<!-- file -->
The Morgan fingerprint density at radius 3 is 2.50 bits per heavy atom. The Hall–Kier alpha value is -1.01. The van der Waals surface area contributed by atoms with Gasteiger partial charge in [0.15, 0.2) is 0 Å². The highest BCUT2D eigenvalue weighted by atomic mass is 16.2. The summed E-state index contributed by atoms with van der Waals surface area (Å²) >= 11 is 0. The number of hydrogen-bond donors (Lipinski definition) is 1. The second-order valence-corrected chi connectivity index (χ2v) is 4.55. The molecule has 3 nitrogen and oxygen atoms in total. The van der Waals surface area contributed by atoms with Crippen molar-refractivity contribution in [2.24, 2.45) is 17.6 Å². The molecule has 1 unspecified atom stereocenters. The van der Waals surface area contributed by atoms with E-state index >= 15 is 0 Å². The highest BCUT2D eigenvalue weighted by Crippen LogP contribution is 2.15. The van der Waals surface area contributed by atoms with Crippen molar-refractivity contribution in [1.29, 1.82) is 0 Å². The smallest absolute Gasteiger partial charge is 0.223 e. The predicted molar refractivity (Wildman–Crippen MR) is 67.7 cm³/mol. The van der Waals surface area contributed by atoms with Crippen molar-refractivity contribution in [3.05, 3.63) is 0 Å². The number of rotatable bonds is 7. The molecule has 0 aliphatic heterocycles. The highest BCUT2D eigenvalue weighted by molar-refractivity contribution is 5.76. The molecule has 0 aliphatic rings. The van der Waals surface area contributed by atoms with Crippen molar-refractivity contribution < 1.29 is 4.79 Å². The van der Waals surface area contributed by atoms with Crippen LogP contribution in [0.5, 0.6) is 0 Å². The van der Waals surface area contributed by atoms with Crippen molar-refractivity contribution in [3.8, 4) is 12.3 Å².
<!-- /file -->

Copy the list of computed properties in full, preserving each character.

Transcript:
The Morgan fingerprint density at radius 3 is 2.50 bits per heavy atom. The Hall–Kier alpha value is -1.01. The van der Waals surface area contributed by atoms with Gasteiger partial charge in [0.15, 0.2) is 0 Å². The highest BCUT2D eigenvalue weighted by atomic mass is 16.2. The summed E-state index contributed by atoms with van der Waals surface area (Å²) >= 11 is 0. The number of hydrogen-bond donors (Lipinski definition) is 1. The second-order valence-corrected chi connectivity index (χ2v) is 4.55. The molecule has 3 nitrogen and oxygen atoms in total. The van der Waals surface area contributed by atoms with Crippen molar-refractivity contribution in [2.24, 2.45) is 17.6 Å². The molecule has 1 unspecified atom stereocenters. The van der Waals surface area contributed by atoms with E-state index >= 15 is 0 Å². The highest BCUT2D eigenvalue weighted by Crippen LogP contribution is 2.15. The van der Waals surface area contributed by atoms with Crippen molar-refractivity contribution in [1.29, 1.82) is 0 Å². The smallest absolute Gasteiger partial charge is 0.223 e. The predicted molar refractivity (Wildman–Crippen MR) is 67.7 cm³/mol. The van der Waals surface area contributed by atoms with Crippen molar-refractivity contribution in [3.05, 3.63) is 0 Å². The number of rotatable bonds is 7. The molecule has 0 aliphatic heterocycles. The highest BCUT2D eigenvalue weighted by molar-refractivity contribution is 5.76. The molecule has 0 aliphatic rings. The van der Waals surface area contributed by atoms with Crippen molar-refractivity contribution < 1.29 is 4.79 Å². The van der Waals surface area contributed by atoms with Crippen LogP contribution in [0.5, 0.6) is 0 Å². The van der Waals surface area contributed by atoms with Crippen molar-refractivity contribution in [3.8, 4) is 12.3 Å².